Earlier this year, in April, the DOC put out a memo saying that they were going to block all donations of used books to the prison. When I first saw it I was a bit surprised because I had, over the years, received many mail rejections because some charity group or another had sent me a used book and no amount of appealing those decisions had ever resulted in me getting the rejection overturned. Thus my initial reaction. I had long sense filed this as one of those things that the rules technically said it was allowed, but was enforced in a way that was the same as a ban would be.
Upon learning more about the ban it turned out that the ban would include any donations to the library, chapel and volunteer programs who have, historically, been able to bring used books into the prison in support of their program.
Thankful, the status quo of the library, chapel, and volunteers being able to bring in used books was restored by Gov. Inslee who told the WA DOC to find a way to work with charities to give prisoners access to used books.
I had learned all of these things as they developed at the time and it is only now, at the end of June, that I have (finally) gotten to read news articles about the ban from the Seattle Times and the Stranger.
Graham, Nathalie. (2019) The Stranger. “Washington Prisoners May No Longer Be Able to Receive Donated Books”. April 1, 2019.
O’Sullivan, Joseph. (2019). Seattle Times. Washington corrections officials reverse ban, will allow prisoners to get used books in the mail. April 10, 2019
After reading these articles I was again, a bit confused. Both articles refer to “Books to Prisoners” in Seattle. If this is the “Books to Prisoners” based out of “Left Bank Books” then this would be one of the charities I mentioned earlier. I once tried to get books from them when I was in Walla Walla, but they got rejected by the mailroom for being used. At the time I was thankful to them for trying to send me books, and upset with the mailroom for wasting their money.
Furthermore, and particularly in regards to the Seattle Times article, the impression is given that people in prison get books just from charities and the library. It does not mention that incarcerated people can order books from mail order catalogs or that we can have our friends or family order books for us directly from a bookstore or publisher. There are, however, a few rules around incarcerated people in Washington getting books.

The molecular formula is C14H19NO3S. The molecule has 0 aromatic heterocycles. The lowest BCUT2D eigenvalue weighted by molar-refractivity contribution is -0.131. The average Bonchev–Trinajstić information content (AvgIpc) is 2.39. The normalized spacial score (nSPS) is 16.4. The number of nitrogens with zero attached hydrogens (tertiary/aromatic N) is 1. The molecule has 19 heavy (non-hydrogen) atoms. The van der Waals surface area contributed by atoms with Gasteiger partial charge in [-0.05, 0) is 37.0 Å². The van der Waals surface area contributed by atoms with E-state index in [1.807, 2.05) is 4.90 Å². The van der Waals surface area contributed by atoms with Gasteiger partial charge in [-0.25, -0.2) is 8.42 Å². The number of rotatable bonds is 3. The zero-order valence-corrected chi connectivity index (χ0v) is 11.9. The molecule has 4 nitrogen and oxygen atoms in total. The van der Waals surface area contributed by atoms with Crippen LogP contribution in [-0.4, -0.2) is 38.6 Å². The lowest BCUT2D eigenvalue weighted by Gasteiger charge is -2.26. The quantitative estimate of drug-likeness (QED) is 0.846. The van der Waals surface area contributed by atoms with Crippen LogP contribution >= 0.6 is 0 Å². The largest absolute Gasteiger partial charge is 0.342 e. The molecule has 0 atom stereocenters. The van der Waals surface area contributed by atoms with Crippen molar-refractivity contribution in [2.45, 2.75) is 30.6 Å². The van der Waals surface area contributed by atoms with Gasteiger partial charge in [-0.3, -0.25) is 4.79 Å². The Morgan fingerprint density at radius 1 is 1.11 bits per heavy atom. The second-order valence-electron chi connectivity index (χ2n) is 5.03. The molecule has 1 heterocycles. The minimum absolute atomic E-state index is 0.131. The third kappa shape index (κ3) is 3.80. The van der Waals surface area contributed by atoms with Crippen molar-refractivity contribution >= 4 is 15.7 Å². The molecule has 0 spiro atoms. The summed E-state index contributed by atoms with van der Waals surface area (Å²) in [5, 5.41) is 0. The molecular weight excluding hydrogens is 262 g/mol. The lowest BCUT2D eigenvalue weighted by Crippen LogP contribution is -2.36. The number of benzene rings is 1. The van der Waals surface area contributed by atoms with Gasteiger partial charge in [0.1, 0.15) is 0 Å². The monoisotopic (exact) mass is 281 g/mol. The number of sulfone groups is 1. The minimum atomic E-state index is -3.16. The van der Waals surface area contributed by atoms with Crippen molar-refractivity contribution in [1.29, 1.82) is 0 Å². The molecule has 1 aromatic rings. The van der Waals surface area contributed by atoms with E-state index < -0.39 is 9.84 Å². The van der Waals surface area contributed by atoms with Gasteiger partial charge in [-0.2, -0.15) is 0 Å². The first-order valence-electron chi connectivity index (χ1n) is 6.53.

1. Any books ordered from a bookstore or publisher must be new. Incarcerated people cannot buy used books, nor can our friends or family members buy them for us.
2. For an incarcerated person to receive used books, they have to come from a charity and the mailroom has to recognize the organization as a charity. Otherwise those books will be rejected.
3. All books must pass through the screening process in the mailroom which comes with its own set of arbitrary standards and biases which vary based upon who happens to be working that day.
This means that if I need a textbook to continue my studies in a given subject, like art history, I have to hope that a charity has one in stock and will send it to me or I have to buy it new. I cannot have one of my penpals go into a college bookstore or look it up on Amazon and buy one for me used. There is no middle ground. Furthermore, if I do happen to get it sent to me by whatever means, I have to hope that the person doing the mailroom screening won’t reject it as being “pornography” because of the nudity common to paintings and drawings reproduced in art history books. This creates multiple barriers to someone in prison getting books on topics they are trying to study.
Yes, Book to Prisoners programs do good work, but they can only provide the books they are given, and most people choose to sell their used college textbooks rather than donate them to charity because they are so expensive. So if an incarcerated person wants a textbook on calculus, sociology, anthropology, physical science, computer science, philosophy, history, or really any other topic which there is a large divide between the cost of books written for general audiences, and books written for scholars and academics, how exactly are incarcerated people supposed to afford or luck into a copy of the books we need to sustain our studies? This argument doesn’t even touch on access to out of print books.
Allowing charities to send incarcerated people books is a nice idea, but it’s not even close to enough. By having a different standard for charities and everyone else, mail rooms are able to reject used books from a charity by not recognizing their charity status. Therefore to not stomp on our First Amendment right to freedom of the press they have to allow us to receive used books from any reputable source, meaning bookstores and overstock warehouses in addition to charities.